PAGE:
Hindawi Publishing Corporation
Case Reports in Gastrointestinal Medicine
Volume 2011, Article ID 470658, 4 pages
MultiseptateGallbladderin anAsymptomatic Child
Dylan Wanaguru,1AshishJiwane,1AndrewS.Day,2,3and SusanAdams1
1Department of Paediatric Surgery, Sydney Children’s Hospital, University of New South Wales, High Street, Randwick, Sydney,
NSW 2031, Australia
2Department of Gastroenterology, University of New South Wales, High Street, Randwick, NSW 2031, Australia
3Sydney Children’s Hospital and School of Women’s and Children’s Health, University of New South Wales, High Street, Randwick,
NSW 2031, Australia
Correspondence should be addressed to Dylan Wanaguru, firstname.lastname@example.org
Received 3 July 2011; Accepted 21 July 2011
Academic Editors: F.-Y. Chang, K. Haruma, and A. J. Lembo
Copyright © 2011 Dylan Wanaguru et al. This is an open access article distributed under the Creative Commons Attribution
License, which permits unrestricted use, distribution, and reproduction in any medium, provided the original work is properly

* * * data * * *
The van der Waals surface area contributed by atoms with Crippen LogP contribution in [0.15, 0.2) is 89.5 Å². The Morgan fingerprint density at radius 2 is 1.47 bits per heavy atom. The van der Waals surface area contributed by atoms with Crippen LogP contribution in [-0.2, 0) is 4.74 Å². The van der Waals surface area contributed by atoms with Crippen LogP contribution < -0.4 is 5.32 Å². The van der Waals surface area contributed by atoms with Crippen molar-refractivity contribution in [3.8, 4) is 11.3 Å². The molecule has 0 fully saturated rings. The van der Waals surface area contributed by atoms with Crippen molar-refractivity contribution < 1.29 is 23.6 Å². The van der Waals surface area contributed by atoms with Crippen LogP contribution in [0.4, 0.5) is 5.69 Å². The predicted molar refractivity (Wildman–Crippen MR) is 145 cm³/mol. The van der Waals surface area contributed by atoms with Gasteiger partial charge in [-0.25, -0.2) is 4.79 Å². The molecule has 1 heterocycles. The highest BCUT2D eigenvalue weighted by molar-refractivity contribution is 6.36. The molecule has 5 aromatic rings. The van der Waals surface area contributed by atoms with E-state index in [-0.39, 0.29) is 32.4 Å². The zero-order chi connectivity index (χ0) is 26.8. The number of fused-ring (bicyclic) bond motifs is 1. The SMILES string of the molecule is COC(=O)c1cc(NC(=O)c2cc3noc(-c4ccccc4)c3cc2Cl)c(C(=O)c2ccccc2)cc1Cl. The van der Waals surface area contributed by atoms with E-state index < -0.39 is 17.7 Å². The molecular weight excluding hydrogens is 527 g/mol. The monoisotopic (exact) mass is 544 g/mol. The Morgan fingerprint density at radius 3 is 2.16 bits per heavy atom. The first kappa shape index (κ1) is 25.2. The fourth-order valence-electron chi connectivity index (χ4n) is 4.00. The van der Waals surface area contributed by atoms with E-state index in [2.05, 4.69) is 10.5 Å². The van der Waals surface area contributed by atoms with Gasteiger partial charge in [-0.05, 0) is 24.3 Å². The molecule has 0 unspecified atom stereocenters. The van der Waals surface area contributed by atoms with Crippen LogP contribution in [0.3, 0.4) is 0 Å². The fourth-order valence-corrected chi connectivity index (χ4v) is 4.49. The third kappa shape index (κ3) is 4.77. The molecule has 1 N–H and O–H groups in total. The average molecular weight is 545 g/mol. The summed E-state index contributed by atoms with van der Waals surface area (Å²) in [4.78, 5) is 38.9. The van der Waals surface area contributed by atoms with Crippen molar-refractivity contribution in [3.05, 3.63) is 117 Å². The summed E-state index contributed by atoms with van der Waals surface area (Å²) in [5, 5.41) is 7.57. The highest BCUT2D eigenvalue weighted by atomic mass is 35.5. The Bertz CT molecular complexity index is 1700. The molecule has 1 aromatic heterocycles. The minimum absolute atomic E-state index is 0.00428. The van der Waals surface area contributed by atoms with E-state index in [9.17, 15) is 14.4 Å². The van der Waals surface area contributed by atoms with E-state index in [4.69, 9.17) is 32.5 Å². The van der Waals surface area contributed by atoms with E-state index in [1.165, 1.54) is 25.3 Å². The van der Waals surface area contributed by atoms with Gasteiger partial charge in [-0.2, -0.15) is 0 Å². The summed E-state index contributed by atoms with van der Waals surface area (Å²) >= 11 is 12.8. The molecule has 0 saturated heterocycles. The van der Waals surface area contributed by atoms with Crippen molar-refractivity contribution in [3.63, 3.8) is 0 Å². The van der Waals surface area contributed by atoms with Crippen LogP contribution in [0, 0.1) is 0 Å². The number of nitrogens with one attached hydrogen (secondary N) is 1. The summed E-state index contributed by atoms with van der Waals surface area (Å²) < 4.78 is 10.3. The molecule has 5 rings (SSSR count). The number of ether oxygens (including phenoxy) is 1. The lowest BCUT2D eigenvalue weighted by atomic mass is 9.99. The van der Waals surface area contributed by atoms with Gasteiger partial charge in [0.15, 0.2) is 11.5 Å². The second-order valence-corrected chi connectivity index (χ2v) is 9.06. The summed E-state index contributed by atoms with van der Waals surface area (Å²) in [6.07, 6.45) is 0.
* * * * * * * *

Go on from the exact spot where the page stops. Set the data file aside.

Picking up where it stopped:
A one-year-old child being investigated for urinary tract infection was diagnosed with a multiseptate gallbladder. The patient
remains asymptomatic, and investigations demonstrate no associated anomalies. Forty-three cases, including 13 cases in children
were identified in the literature. Their presentation and managementwere reviewed.
Multiseptate gallbladder (MSG) is a rare congenital anomaly
with less than 50 cases described in the English literature. Of
these, 13 are in paediatric patients [1–9]. We report a case
of MSG in a one-year-old child. We review the data from
the published literature to consider the most appropriate
management of symptomatic and asymptomatic children,
including whether or not cholecystectomy is indicated.
A nine-month-old, previously well, female infant presented
with an acute episode of vomiting and was diagnosed with
an Escherichia coli urinary tract infection (UTI). Renal tract
ultrasound was normal, but the gallbladder (GB) was inci-
dentally noted to have “multiple thin smooth septa, giving
a honeycomb appearance,” consistent with MSG (Figure 1).
No other biliary tract abnormality was noted. The UTI was
treated, and the child subsequently remained asymptomatic.
Repeat ultrasound six months later showed the images
were unaltered. Liver function tests were normal apart from
a raised alkaline phosphatase 1632U/L (age appropriate
normal range 80–450). Magnetic resonance cholangiopan-
creaticography (MRCP) confirmed the diagnosis of MSG,
and excluded intra- and extrahepatic biliary and pancreatic
anomalies. Nuclear medicine HIDA (hepatobiliary imino-
flow at any level of the biliary tree.